Don't bury Deptford Dockyard's history under development, plead campaigners
When Deptford Dockyard was named alongside Venice on the World Monuments Fund's watchlist for 2014 it raised eyebrows from those unaware of its prestigious history.
But not among a group who are determined to protect the area - once Henry VIII's Royal Naval Dockyard - from a developer which has submitted plans for 3,500 new homes, including a 48-storey skyscraper.
Hong Kong-based Hutchison Whampoa is behind the plans for Convoys Wharf, which it says offers a "major opportunity to regenerate Deptford" and "open up this key area of riverside for the first time in generations".
It sounds good, but conservationists have their concerns. Deptford's history is as rich as neighbouring Greenwich - a Unesco World Heritage site - but you have to look beyond the surface grime.
Jon Wright from the Deptford Is... group, leading the campaign, said: "Part of the problem of Deptford is the perceived invisibility to everybody.
"That's clear from the interest the WMF announcement has created. People are saying 'I didn't know it had that history'.
"Fragmented remains exist but there's much beneath the surface that survived. If that was visible, people would really be able to see the history."
It was London's first royal dockyard, and is celebrating its 500th anniversary this year.
Along with Woolwich and Greenwich it was the backbone of Britain's naval dominance.
Ships were built there for 350 years and it served for a time as naval headquarters. But its location and shallow river along with the end of the Napoleonic Wars saw it fall into disuse after 1830. However, during its time it was associated with mariners such as Sir Francis Drake, Sir Walter Raleigh and Captain James Cook.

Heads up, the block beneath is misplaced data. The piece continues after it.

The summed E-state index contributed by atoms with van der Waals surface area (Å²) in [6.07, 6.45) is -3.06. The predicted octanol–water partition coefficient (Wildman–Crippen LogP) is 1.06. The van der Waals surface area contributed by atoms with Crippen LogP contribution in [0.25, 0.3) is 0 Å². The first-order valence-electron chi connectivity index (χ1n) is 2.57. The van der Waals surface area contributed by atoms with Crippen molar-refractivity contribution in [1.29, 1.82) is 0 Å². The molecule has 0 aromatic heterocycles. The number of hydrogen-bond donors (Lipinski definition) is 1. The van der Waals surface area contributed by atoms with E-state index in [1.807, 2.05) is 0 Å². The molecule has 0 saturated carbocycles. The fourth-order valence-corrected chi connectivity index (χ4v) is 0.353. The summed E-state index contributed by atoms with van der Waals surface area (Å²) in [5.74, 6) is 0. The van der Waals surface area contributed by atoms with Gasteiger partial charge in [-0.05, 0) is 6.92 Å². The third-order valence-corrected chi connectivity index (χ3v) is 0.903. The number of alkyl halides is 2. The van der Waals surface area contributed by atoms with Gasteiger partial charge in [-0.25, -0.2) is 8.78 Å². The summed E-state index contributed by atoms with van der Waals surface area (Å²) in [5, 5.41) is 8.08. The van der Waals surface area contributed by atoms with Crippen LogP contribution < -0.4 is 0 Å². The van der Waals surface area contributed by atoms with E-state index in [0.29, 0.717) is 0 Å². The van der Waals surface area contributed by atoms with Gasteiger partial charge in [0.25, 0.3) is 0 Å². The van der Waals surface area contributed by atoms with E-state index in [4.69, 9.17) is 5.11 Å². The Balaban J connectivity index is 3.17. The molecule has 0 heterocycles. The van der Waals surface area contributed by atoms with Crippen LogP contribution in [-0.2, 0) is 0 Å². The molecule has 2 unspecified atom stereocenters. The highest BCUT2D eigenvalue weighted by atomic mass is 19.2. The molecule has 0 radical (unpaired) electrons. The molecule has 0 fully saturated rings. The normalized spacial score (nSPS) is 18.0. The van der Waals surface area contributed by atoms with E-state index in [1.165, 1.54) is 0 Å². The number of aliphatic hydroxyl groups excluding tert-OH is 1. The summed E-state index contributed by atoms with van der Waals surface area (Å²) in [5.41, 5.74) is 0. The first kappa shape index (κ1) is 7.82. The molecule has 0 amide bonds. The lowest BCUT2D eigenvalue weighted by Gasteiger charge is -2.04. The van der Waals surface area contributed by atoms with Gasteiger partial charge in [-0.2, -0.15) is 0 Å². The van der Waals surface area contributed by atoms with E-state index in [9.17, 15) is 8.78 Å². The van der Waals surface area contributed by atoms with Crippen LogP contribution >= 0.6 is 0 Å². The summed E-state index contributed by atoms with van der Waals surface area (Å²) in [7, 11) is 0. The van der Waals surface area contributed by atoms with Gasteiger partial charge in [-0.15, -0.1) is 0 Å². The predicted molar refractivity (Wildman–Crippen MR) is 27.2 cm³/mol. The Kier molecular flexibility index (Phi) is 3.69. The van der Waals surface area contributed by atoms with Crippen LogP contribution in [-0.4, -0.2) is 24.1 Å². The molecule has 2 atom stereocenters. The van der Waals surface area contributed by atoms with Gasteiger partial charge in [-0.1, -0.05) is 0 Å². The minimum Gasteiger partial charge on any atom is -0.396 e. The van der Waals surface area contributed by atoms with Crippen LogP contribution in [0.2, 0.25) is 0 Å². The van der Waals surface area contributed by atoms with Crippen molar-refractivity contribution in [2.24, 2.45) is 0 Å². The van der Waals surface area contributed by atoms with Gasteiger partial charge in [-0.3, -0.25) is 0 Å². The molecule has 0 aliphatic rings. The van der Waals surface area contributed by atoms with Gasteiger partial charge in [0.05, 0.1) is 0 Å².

Many of the structures were covered in concrete after the Second World War and conservationists now fear they will be lost forever with the Convoys Wharf scheme.
Jon said: "We feel strongly the planning application isn't looking after what we already know about what has survived in the place. The resistance has been about that and trying to get a better deal.
"The precedent for 48-storey buildings is on the other side of the river. It will affect the views of the World Heritage Site in Greenwich. The development will have a greatly detrimental impact on what exists underground."
Roo Angell of the Sayes Court Gardens Community Interest Company, representing the parkland, which is also on the WMF watchlist, said she wasn't protesting against development of the now largely barren site, she just wanted to see history respected.
She said: "Of course developers need to make the most profit they can but what they do needs to be in the context of what's best for the area."
Jon added: "It should be done for the benefit of local people, the developers and for future generations. What's been proposed on the last three occasions doesn't do that.
"And that's a shame because there's a scheme to redevelop the dockyard - it's just this isn't it."
The dockyard was proposed for the watch by the Council for British Architecture.
Claire Price of the CBA said: "We're not saying development for this area is a bad thing but that development needs to be right for the area.
"The history here is being ignored and there's an opportunity to make this a unique place and take into account the historic location and using that as a catalyst for the development."
Hutchison Whampoa commissioned an archeological survey two years ago but it has yet to be published in full.
Jon said: "How can you decide your planning application if you don't know all the basics. This has all been done the wrong way."
A Hutchison Whampoa spokesman said: "The results of these investigations were published in interim form in 2013 and were included in the Environmental Statement and the Heritage Strategy and submitted as key elements of the April 2013 outline planning application.
"A post excavation assessment report was prepared in May 2013 by Museum of London Archaeology as a milestone to full publication."
Regarding the area being put on the WMF watchlist, the spokesman said: "HW and its team have fully evaluated the site's rich history and the 2013 masterplan has allowed the history and heritage of the site to inform the layouts of spaces and buildings."
Lewisham Council is due to decide on the outline planning application early next year.